We currently pay into a junior isa but we've decided to open a pension instead for our DC - the rate on the isa is rubbish and as we get the pension top up from the government so think it's a good move. We save £100 a month. We on the other hand don't save a penny
We save £25 per month for each child into a CTF /JISA and have done so since shortly after they were born.
Obviously our generation didn't have CTFs, nor did we have university tuition fees but I have a similar situation to having a CTF. My grandparent died when I was 14 and left a few thousand pounds each to me and my 2 siblings. My parents put mine in a high interest account, tied in until I was 18.
DB spent his on having a good time, with no particular large purchase.
DSis spent hers on a once in a lifetime gap year travel opportunity.
I kept mine in the high interest account until I was 24 by which time it had increased substantially ( interest rates were high back then) and put it down as a deposit on my first house.
So all 3 siblings did very different things with a similar sum of money.
So they won't necessarily blow the money at 18. By the late teens, you often have clues from the young person's personality, whether they're going to be a spendthrift or a saver / planner.
Kustardcat the money is legally theirs. What if they don't want to transfer it back to you? Surely when they're 18, the point is that they have to learn to manage their own money?
DH and I are putting money into savings accounts created for our children but in our name. Roughly 75% of what we can save for them or money that is given them by grandparents is going into that. This is because we want to decide how that money is used, first of all on higher education if they decide to do that, or on other start up career costs or else towards deposit on a house. No chance I am giving such large amounts to my children without any influence on how it is spent. That's regardless how mature I raise them to be, I just don't think an 18 year old really gets money. The other 25% goes into ISAs in their name, and that is money they in theory will be able to spend as they like.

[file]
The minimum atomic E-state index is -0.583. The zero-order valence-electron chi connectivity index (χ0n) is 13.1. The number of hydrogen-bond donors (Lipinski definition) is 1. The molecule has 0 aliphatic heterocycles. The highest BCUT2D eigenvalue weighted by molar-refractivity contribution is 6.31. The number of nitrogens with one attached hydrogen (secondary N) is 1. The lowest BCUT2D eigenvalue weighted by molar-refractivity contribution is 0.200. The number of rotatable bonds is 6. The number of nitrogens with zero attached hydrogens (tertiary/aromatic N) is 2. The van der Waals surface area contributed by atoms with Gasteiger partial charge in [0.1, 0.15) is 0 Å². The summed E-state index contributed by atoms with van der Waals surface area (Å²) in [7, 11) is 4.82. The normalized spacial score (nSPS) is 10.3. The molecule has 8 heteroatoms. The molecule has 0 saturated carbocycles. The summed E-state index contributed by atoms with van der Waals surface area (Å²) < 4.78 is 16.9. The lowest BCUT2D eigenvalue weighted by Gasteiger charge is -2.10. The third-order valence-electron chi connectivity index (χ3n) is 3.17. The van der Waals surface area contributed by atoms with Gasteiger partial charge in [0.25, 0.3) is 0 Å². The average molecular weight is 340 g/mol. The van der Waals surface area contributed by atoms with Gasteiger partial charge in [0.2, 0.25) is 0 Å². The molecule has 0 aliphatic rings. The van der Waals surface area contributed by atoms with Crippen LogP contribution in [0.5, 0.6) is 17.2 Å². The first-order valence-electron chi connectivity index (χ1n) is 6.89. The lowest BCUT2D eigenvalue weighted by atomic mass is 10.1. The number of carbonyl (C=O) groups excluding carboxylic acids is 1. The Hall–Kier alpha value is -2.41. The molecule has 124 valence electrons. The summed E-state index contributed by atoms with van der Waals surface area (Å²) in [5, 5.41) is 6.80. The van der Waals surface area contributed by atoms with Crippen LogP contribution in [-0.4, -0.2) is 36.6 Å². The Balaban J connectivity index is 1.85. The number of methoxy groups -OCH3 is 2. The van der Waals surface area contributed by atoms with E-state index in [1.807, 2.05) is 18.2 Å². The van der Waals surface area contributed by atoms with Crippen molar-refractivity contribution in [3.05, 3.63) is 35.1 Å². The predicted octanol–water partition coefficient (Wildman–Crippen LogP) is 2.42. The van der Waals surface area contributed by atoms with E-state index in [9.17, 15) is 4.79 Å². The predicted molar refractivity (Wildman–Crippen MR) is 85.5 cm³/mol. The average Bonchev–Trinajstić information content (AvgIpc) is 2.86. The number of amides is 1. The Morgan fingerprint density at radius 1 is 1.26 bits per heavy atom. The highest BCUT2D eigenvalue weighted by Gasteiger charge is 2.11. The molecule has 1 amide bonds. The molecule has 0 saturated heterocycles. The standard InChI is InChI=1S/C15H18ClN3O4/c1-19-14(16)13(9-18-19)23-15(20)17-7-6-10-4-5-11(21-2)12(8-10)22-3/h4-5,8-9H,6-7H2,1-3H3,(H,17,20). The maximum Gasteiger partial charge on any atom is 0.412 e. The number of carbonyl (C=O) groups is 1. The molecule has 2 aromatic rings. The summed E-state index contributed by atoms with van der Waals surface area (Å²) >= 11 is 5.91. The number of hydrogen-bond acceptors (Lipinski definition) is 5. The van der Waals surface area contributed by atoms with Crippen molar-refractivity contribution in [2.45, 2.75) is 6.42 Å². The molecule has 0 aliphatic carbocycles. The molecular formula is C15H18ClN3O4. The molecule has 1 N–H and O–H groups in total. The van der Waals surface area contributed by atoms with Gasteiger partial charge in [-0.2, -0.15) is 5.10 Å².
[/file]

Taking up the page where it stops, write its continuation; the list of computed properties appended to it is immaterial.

It might be legally theirs but they understand that it is simply the most tax efficient way for us to save for their university fees. So they totally understand that is what it go towards.
And I would rather handle that money myself than give them the temptation to blow it on silly things. I will probably give them a chunk each year of uni but not all of it at once. They can still learn to manage their own money without having the temptation of thousands of pounds in their bank accounts.
I plan to make them give me a detailed powerpoint presentation on things like 'What are capital expenses I might need money from savings to pay for in the future (car/deposit for house/gap year flights/etc)(with estimates of cost) and 'what are regular expenses that I need to earn enough to cover every month'. otherwise they may never learn of the existence of the account. However they show signs of being frugal with their own money, they only seek to fritter mine.
No as you have no control over what they spend it on as it's in their name.
I save in an isa instead so I can have control of what they spend it on.
No way - I wouldn't want the money inaccessible to our family, or for DC to necessarily get it all at 18. A lot can happen in 12+ years. We save in the hope that we can give to our children, but if shit happens I want to have choices.
Also it cannot be accessed till they are 18. They may have a good reason to need it before eg driving lessons for example
I don't but only because Dd didn't get one and Ds was backdated. Both children had a savings account opened the day they were registered.
I pay £30 a month into DS CTF and some of his birthday money goes in there too. He's got about £6k in there so far. But he also has a pension.